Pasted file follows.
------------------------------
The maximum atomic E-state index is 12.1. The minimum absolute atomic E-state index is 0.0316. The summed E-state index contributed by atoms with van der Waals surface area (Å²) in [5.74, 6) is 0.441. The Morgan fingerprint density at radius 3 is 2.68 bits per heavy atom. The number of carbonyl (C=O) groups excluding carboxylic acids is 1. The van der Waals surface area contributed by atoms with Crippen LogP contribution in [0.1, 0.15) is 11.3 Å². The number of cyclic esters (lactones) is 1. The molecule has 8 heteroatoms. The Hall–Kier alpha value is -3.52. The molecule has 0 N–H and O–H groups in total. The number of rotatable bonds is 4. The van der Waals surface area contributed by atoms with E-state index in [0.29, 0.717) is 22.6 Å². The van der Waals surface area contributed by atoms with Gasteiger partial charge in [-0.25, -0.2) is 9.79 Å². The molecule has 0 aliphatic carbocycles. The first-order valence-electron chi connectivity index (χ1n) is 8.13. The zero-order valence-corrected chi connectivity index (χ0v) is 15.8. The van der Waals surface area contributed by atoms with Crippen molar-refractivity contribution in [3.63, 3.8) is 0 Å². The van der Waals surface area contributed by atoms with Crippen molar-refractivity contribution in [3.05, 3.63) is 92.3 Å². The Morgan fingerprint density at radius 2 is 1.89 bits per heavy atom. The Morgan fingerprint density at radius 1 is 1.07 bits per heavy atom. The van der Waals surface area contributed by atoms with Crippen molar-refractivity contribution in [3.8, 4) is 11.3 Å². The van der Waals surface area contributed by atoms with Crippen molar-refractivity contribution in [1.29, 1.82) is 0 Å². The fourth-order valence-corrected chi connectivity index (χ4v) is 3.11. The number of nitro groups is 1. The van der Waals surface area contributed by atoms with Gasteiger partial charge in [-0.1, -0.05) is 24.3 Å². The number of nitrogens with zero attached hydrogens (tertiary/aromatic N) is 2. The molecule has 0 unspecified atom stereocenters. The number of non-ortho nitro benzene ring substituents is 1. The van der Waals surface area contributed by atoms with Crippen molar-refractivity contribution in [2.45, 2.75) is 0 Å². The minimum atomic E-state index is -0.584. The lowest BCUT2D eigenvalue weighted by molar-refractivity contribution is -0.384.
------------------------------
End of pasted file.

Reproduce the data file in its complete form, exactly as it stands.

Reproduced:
The maximum atomic E-state index is 12.1. The minimum absolute atomic E-state index is 0.0316. The summed E-state index contributed by atoms with van der Waals surface area (Å²) in [5.74, 6) is 0.441. The Morgan fingerprint density at radius 3 is 2.68 bits per heavy atom. The number of carbonyl (C=O) groups excluding carboxylic acids is 1. The van der Waals surface area contributed by atoms with Crippen LogP contribution in [0.1, 0.15) is 11.3 Å². The number of cyclic esters (lactones) is 1. The molecule has 8 heteroatoms. The Hall–Kier alpha value is -3.52. The molecule has 0 N–H and O–H groups in total. The number of rotatable bonds is 4. The van der Waals surface area contributed by atoms with E-state index in [0.29, 0.717) is 22.6 Å². The van der Waals surface area contributed by atoms with Gasteiger partial charge in [-0.25, -0.2) is 9.79 Å². The molecule has 0 aliphatic carbocycles. The first-order valence-electron chi connectivity index (χ1n) is 8.13. The zero-order valence-corrected chi connectivity index (χ0v) is 15.8. The van der Waals surface area contributed by atoms with Crippen molar-refractivity contribution in [3.63, 3.8) is 0 Å². The van der Waals surface area contributed by atoms with Crippen molar-refractivity contribution in [3.05, 3.63) is 92.3 Å². The Morgan fingerprint density at radius 2 is 1.89 bits per heavy atom. The Morgan fingerprint density at radius 1 is 1.07 bits per heavy atom. The van der Waals surface area contributed by atoms with Crippen molar-refractivity contribution in [3.8, 4) is 11.3 Å². The van der Waals surface area contributed by atoms with Crippen molar-refractivity contribution in [1.29, 1.82) is 0 Å². The fourth-order valence-corrected chi connectivity index (χ4v) is 3.11. The number of nitro groups is 1. The van der Waals surface area contributed by atoms with Gasteiger partial charge in [-0.1, -0.05) is 24.3 Å². The number of nitrogens with zero attached hydrogens (tertiary/aromatic N) is 2. The molecule has 0 unspecified atom stereocenters. The number of non-ortho nitro benzene ring substituents is 1. The van der Waals surface area contributed by atoms with Crippen molar-refractivity contribution in [2.45, 2.75) is 0 Å². The minimum atomic E-state index is -0.584. The lowest BCUT2D eigenvalue weighted by molar-refractivity contribution is -0.384.